Inspiring girls to Step into STEM

by Ana-Rosa Broster, Senior Payments Product Manager, O2, Telefonica UK

Last month we hosted 26 girls at a work insight day at our HQ in Slough as part of the Step into STEM (science, technology, engineering and maths) mentoring programme organised by GirlsTalkLondon and run in conjunction with BT, Vodafone, and Ericsson.

Step into STEM is a seven-month mentoring programme aimed at encouraging schoolgirls to pursue a career in STEM. Each girl is given a mentor from one of the businesses taking part and they receive one-to-one sessions covering a range of things including CV skills and interview techniques as well as guidance on getting involved in STEM subjects.

The work insight day was a fantastic opportunity to demonstrate some of the great things we do for our customers at O2 and how STEM can be applied in the real world.  For example, we’re providing connectivity for McDonald’s and its customers, and we’re also supporting innovative tech start-ups through our corporate start-up accelerator, Wayra. Much of the day was also dedicated to The Lab, O2’s innovation engine, which is exploring many technologies relevant to business, such as artificial intelligence, machine learning, voice control, and virtual reality.  On the day the girls had a chance to try out virtual and mixed reality experiences that The Lab came up with as well as get their heads 3D-scanned.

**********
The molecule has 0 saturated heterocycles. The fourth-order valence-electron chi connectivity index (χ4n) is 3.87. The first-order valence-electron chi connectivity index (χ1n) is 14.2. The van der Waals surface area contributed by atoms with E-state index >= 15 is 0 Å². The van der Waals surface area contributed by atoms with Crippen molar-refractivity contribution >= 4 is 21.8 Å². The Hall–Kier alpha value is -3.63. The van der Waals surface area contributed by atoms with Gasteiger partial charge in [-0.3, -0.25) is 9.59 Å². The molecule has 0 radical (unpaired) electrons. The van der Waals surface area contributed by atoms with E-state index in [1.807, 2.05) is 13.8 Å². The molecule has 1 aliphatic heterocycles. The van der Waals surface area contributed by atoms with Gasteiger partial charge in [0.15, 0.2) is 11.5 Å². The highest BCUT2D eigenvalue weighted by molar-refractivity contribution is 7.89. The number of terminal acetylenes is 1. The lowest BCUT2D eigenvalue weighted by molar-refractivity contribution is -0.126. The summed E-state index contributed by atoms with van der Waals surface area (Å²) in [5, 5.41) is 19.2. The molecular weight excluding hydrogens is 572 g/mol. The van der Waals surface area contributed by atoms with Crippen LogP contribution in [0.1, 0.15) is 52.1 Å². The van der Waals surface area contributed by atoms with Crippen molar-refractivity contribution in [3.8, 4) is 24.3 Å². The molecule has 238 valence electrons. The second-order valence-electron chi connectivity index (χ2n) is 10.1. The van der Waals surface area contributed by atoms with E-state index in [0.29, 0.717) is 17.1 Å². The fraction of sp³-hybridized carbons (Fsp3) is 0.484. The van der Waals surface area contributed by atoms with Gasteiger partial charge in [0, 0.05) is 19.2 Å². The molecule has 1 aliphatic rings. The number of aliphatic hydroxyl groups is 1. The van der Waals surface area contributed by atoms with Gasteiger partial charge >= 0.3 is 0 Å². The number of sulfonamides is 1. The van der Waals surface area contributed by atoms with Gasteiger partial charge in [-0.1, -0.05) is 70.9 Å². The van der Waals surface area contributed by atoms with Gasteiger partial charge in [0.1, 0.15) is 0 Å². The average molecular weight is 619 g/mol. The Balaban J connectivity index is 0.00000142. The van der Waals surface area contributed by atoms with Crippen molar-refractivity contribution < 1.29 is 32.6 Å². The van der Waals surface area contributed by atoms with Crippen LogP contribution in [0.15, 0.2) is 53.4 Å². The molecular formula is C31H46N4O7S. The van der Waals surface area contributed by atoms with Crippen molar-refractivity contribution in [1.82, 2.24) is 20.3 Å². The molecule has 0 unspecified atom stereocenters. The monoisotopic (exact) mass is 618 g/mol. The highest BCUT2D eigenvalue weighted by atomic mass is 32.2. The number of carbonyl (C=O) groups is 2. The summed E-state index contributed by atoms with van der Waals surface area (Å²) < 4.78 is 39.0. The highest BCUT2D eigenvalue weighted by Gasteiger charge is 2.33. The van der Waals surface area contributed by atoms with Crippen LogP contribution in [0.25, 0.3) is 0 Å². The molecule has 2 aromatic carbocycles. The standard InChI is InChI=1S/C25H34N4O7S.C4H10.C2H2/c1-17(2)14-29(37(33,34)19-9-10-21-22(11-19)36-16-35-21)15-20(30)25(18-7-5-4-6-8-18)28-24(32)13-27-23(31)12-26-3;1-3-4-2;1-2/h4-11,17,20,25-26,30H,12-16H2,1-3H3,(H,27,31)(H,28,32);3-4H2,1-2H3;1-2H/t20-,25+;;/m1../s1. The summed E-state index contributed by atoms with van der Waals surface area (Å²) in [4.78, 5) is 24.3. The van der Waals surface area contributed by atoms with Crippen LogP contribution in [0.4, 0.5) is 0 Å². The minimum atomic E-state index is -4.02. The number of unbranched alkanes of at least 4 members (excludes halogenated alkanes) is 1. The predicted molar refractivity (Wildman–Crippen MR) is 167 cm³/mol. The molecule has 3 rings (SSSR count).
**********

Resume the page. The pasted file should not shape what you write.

This is my second year helping to coordinate the Step into STEM program and seeing how much the girls get out of it makes it all the more rewarding. STEM in general is a particular passion of mine after I studied manufacturing engineering and technology management at university. As the recent A-level results have shown, the number of girls studying STEM subjects is particularly low, so programmes like these are important to show them just how interesting it can be.

 

 

I’d encourage more companies to follow suit and put their own programmes in place. Young people of today are the talent of tomorrow so engaging them early not only helps them to consider future career paths, but they could well be the next company leader.